Woman Power in Dance

The Legros Cultural Arts Women in Dance performance in NYC last week, featuring work by up-and-coming female choreographers, delivered many and multi-faceted punches.  If there was an agreement between the pieces presented, it was: life is complicated. 

“We want that diversity,” says Chantal Legros, Founder and Executive Director of LCA, “And that creativity.” The Women in Dance program is part of a larger project, the Women in the Arts Series. “Women are not as visible in positions of power in the arts. Many women want to be artistic directors or hold executive positions. There are opportunities, but in my experience working with artists, a lot of women don’t know how to find or pursue them,” Legros explains.

The Women in Dance project supports female choreographers, many of whom are artistic directors of their own companies, by providing them with performance opportunities, rehearsal space grants, and invaluable mentorship and business training. The mentors are established women in dance, including Camille Brown, Sidra Bell and Danielle Gee (now the Curator for NYC’s Summerstage). 

“It is an extremely supportive environment to be in, and it’s very rare,” says  Mersiha Mesihovic (interviewed here), a Women in Dance participating choreographer and artistic director of the dance company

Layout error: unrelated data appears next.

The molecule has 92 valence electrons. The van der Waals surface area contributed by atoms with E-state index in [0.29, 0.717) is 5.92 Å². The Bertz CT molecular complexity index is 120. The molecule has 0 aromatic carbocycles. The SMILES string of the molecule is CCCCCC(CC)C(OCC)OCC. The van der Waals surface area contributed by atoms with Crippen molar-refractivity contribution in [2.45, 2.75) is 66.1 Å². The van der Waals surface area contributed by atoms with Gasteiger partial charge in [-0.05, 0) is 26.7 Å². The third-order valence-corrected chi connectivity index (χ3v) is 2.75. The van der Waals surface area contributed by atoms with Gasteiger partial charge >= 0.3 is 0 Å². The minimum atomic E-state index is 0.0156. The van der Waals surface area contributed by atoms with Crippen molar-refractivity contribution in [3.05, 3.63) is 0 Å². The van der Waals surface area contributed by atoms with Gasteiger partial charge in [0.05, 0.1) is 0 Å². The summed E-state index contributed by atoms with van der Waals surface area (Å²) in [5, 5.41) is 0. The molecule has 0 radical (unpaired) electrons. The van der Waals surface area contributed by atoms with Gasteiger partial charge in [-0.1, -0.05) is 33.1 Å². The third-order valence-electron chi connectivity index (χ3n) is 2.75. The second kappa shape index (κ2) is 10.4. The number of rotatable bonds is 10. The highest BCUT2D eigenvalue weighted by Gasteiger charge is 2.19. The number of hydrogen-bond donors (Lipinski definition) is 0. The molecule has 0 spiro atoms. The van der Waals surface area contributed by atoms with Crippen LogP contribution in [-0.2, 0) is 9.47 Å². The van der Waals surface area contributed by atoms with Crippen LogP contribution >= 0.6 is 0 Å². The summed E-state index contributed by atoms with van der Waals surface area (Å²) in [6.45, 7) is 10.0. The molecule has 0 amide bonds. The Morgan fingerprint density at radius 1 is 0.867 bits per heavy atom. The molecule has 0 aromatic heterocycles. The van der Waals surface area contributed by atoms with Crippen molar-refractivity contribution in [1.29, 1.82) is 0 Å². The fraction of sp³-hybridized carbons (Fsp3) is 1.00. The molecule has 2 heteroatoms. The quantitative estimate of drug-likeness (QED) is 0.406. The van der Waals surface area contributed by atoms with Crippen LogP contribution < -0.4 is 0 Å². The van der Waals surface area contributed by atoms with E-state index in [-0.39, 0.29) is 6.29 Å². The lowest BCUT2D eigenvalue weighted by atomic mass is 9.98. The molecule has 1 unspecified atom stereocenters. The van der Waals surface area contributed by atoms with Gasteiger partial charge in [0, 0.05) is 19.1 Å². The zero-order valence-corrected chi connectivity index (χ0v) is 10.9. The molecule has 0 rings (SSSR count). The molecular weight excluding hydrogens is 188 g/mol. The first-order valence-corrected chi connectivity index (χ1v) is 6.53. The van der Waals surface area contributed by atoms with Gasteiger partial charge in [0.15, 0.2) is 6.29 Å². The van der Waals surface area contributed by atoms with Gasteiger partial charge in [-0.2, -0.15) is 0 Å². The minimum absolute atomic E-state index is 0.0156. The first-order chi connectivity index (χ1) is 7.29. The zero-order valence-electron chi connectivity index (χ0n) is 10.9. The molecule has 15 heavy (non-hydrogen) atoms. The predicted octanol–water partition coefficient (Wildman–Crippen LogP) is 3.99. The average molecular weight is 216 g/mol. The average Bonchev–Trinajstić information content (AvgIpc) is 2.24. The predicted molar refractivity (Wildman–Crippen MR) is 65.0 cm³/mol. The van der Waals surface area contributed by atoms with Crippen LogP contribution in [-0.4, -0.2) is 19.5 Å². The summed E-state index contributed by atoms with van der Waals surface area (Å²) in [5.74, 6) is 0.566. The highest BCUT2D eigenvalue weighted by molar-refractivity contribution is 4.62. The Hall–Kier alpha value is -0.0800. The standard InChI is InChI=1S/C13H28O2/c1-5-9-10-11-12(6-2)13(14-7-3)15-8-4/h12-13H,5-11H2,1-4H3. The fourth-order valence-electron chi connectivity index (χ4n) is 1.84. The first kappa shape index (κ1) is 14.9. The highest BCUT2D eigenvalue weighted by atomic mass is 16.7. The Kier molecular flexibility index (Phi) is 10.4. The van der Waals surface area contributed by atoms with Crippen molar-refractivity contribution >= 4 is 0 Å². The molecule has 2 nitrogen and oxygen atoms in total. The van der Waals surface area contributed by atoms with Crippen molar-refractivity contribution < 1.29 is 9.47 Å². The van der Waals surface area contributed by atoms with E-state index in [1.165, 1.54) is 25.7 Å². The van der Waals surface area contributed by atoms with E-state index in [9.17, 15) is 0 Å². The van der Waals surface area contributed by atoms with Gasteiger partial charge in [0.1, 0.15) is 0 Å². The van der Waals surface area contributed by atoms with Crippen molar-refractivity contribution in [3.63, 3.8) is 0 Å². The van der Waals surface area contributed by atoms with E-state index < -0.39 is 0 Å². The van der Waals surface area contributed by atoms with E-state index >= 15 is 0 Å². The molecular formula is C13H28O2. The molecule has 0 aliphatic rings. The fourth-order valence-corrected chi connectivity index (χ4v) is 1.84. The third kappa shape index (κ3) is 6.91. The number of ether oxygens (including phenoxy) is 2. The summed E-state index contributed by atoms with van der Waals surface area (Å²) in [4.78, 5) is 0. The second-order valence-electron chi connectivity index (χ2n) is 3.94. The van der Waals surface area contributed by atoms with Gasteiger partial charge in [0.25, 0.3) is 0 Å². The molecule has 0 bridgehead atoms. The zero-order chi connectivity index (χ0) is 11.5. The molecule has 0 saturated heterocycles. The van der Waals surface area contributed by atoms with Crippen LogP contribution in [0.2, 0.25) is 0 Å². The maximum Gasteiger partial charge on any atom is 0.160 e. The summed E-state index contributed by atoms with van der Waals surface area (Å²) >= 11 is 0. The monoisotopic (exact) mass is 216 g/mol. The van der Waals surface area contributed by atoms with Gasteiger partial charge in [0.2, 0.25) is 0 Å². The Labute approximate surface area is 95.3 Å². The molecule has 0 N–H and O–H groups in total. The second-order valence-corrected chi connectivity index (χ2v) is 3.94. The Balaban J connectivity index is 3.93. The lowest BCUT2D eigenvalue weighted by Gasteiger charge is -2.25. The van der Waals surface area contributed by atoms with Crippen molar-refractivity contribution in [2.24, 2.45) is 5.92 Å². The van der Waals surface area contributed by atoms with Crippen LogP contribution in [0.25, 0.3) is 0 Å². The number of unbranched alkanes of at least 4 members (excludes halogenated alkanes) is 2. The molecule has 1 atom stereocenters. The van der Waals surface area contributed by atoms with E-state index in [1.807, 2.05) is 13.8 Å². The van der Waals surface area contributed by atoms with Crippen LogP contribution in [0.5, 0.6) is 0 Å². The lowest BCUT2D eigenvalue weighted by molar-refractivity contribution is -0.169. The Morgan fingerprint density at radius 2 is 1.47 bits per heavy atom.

2013 Alvin Ailey Performance
ENNIORIZZI |PHOTOGRAPHY

CircuitDebris. “Camille Brown especially blew me away with her generosity. She was ready to answer any questions that we threw at her with specificity and care. She also shared a great deal of her personal journey to being a successful female choreographer. She is very real—and a great source of inspiration.”

In addition to artistic feedback, the mentors also help the choreographers find and access professional opportunities. For instance, several of the participating choreographers have been invited to participate in the upcoming Summerstage season.

Moving forward, the Women in Dance program will be offering additional workshops in managing a dance company. “As artists, we often just think about the creative work and don’t focus as much on the business side,” says Legros. “We’ve seen that funding struggles play a huge role for most of the choreographers and companies. It’s hard to pay dancers, afford rehearsal space, and keep working. We want to offer help navigating those challenges.” 

What do working or would-be artistic directors need to know?

“For starters," says Legros, "artistic directors need to have a strong board. Secondly, you need to put together a business and fundraising plan that’s as long-term as you want your company to be. Your business plan is what will carry you into the future and you have to develop it. Also, don’t be afraid to host your own fundraising shows and events. There are companies that will let you use their spaces outside of business hours. Take advantage of that opportunity. Finally, you need to learn how to write a strong proposal that will make sense to funders. They want to know that you not only have an artistic vision, but that you know how to write and manage a budget and know how to run your organization.” 

LCA is currently accepting applications for next year’s Women in Dance program. For more information, visit legrosculturalarts.org.